After the synagogue choir sang in their other-language, we joined them to sing in our other-language: swaying to the beat, getting one’s body into the praise. They responded gladly, as our combined choirs rehearsed Richard Smallwood’s epic “Total Praise,” a setting of Psalm 121, which Christians and Jews share.

When two choirs from Park Avenue Christian Church and two choirs from Park Avenue Synagogue, plus some jazz musicians, performed Sunday, at a Psalms festival, we disrupted 2,000 years of animus between Christians and Jews. In the eyes of the creator God who made us all, we said, we are more alike than different, more connected than separated, more eager for shared faith than for separate and superior faith.

VIDEO: People of Faith Tackle Climate Change

Rose Marie Berger writes in the May 2013 Sojourners magazine cover story, “For God So Loved the World,” that people of faith are key to reversing climate change. It will take a holy power shift to compel God’s people to care for creation and “launch an irresistible force for change.”

In creative and bold ways, people of faith from various religious traditions are doing just that. Together, they are raising their voices and taking action to address climate change.

Recently, a group of 75 people gathered in front of the White House to hold an interfaith service. Prayers and speeches from various traditions were recited, including the Muslim call to prayer from the Quran, an invocation of the Four Winds in the spiritual tradition of the First Nations, and a Christian prayer and reflection by Sojourners associate editor Rose Marie Berger. They called upon the president to act justly and heal creation from the dangers of Big Oil, Big Coal, and Unnatural Gas.

Fifteen people were arrested at the interfaith service for engaging in nonviolent civil disobedience. To learn more about the event and watch Rose Marie Berger in action, view this video released by Interfaith Moral Action on Climate (IMAC).

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A Kinder, Gentler, More Radical Monotheism?

Cross image, © Carsten Medom Madsen  / Shutterstock.com
Cross image, © Carsten Medom Madsen / Shutterstock.com

Radical monotheism. It sounds like a frightening term, when there are fundamentalist Christians and Muslims around the world and here inside our own borders, religious folk who want to turn our nation-states into theocracies under gods crafted according to their own images. When we think of radical monotheism, we hear, “My god is bigger than your god. No, wait: Your god’s a fake!”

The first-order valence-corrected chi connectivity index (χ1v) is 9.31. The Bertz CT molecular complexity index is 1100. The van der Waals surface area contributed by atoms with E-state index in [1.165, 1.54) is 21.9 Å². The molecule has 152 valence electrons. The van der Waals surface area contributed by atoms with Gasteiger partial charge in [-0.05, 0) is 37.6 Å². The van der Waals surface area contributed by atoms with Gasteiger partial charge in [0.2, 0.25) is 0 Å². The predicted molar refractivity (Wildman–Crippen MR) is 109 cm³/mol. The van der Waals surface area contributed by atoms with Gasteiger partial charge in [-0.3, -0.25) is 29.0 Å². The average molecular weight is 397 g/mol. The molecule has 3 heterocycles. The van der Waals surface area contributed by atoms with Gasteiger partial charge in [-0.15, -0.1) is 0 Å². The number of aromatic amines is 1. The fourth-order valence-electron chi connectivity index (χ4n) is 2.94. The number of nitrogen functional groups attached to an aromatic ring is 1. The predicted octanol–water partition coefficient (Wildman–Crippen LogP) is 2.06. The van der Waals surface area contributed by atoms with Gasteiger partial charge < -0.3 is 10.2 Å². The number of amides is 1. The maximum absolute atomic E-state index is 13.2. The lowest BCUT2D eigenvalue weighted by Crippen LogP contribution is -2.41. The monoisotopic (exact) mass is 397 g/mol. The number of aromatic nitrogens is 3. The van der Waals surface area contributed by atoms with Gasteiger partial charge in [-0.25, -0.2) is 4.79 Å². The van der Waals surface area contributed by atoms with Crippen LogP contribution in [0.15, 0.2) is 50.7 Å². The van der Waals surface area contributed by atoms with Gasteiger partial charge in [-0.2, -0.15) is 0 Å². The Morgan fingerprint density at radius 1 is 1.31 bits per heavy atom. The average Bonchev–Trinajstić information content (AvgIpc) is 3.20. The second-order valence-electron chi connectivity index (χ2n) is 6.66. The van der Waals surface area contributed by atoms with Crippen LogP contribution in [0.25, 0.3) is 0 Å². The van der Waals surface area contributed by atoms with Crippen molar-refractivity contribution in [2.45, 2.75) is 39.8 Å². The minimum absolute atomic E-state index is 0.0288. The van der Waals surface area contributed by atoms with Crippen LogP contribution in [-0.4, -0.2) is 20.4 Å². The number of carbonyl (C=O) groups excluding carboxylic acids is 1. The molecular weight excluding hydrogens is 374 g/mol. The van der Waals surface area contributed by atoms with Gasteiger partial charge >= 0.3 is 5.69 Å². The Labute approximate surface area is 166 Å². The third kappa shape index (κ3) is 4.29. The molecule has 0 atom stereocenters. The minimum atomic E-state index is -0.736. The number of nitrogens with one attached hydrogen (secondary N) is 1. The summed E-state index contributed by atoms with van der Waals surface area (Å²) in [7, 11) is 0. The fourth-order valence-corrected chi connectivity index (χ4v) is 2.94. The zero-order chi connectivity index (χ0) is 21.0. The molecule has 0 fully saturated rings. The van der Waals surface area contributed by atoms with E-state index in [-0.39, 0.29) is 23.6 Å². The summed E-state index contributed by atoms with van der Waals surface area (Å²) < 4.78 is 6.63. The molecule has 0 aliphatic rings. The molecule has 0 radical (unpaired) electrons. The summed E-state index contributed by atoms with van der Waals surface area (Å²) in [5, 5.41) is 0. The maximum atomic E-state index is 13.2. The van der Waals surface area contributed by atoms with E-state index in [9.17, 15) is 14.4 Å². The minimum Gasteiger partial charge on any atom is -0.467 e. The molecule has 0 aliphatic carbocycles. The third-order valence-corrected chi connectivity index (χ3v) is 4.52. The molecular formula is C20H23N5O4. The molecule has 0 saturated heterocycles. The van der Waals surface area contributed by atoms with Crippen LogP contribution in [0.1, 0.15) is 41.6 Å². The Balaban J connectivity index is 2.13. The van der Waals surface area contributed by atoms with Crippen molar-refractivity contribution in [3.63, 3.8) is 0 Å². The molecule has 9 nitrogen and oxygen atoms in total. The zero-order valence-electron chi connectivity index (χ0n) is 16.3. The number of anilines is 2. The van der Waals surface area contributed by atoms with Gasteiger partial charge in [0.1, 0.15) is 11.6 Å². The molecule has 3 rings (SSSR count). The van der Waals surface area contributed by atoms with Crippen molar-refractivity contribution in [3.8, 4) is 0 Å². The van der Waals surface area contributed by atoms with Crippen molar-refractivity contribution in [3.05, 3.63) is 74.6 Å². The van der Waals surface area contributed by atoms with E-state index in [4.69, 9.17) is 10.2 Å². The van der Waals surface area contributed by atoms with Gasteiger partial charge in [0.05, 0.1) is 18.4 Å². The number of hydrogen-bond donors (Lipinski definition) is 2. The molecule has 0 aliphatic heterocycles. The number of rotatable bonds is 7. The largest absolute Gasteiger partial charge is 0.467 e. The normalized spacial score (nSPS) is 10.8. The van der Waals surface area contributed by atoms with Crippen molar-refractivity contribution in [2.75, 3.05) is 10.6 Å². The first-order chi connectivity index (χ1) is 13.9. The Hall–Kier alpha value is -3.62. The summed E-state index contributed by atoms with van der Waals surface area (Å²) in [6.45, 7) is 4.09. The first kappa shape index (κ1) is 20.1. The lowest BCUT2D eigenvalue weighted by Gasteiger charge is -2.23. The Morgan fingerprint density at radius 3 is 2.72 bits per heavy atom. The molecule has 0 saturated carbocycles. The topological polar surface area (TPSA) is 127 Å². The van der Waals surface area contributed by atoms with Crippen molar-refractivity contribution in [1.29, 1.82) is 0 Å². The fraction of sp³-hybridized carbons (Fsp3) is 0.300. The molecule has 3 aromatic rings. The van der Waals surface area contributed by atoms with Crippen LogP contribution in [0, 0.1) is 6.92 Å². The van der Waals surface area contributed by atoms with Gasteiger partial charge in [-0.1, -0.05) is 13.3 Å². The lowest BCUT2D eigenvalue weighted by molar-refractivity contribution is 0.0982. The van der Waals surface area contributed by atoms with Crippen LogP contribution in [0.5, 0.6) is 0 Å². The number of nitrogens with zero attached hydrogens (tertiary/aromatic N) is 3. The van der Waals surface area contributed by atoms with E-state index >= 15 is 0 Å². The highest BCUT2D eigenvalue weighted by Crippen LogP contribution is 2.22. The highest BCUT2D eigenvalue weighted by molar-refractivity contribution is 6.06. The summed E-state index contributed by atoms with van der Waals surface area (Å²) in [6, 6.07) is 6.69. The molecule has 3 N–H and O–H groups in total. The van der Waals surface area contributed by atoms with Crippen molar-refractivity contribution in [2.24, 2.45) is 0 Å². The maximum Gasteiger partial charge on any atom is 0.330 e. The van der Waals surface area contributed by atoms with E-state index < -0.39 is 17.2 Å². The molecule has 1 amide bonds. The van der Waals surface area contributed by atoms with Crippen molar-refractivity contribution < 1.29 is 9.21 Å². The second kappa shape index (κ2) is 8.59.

But theologian H. Richard Niebuhr proposed a kinder, gentler, more generous idea of radical monotheism. He was writing between the Korean and Vietnam wars, as the clash between two “social gods” — capitalism and Marxism — bloodied the globe:

Jewish and Christian Leaders Try to Revive At-Risk Interfaith Group

 WASHINGTON — As a coalition of mostly Christian groups gathered here Thursday to support church leaders who have publicly questioned U.S. aid to Israel, those same church leaders signaled that they want to reconcile with the Jewish groups who were upset by their action.

An Oct. 5 letter asking Congress to investigate U.S. aid to Israel led Jewish groups to cancel a long-planned meeting later that month of the Christian-Jewish Roundtable, a eight-year-old group dedicated to improving relations between the two faiths.

The Rev. Gradye Parsons, the top official of the Presbyterian Church (USA) and the first signatory on the letter, did not attend Thursday's Washington press conference that was convened to support its message. But Parsons said he stands by the letter, and acknowledged that it heightened tensions between Jews and Christians on the roundtable.

“We regret any distancing it put between us and our Jewish partners," he said, "and we hope we can close that gap."

What the Most Negative Election in U.S. History Says About Us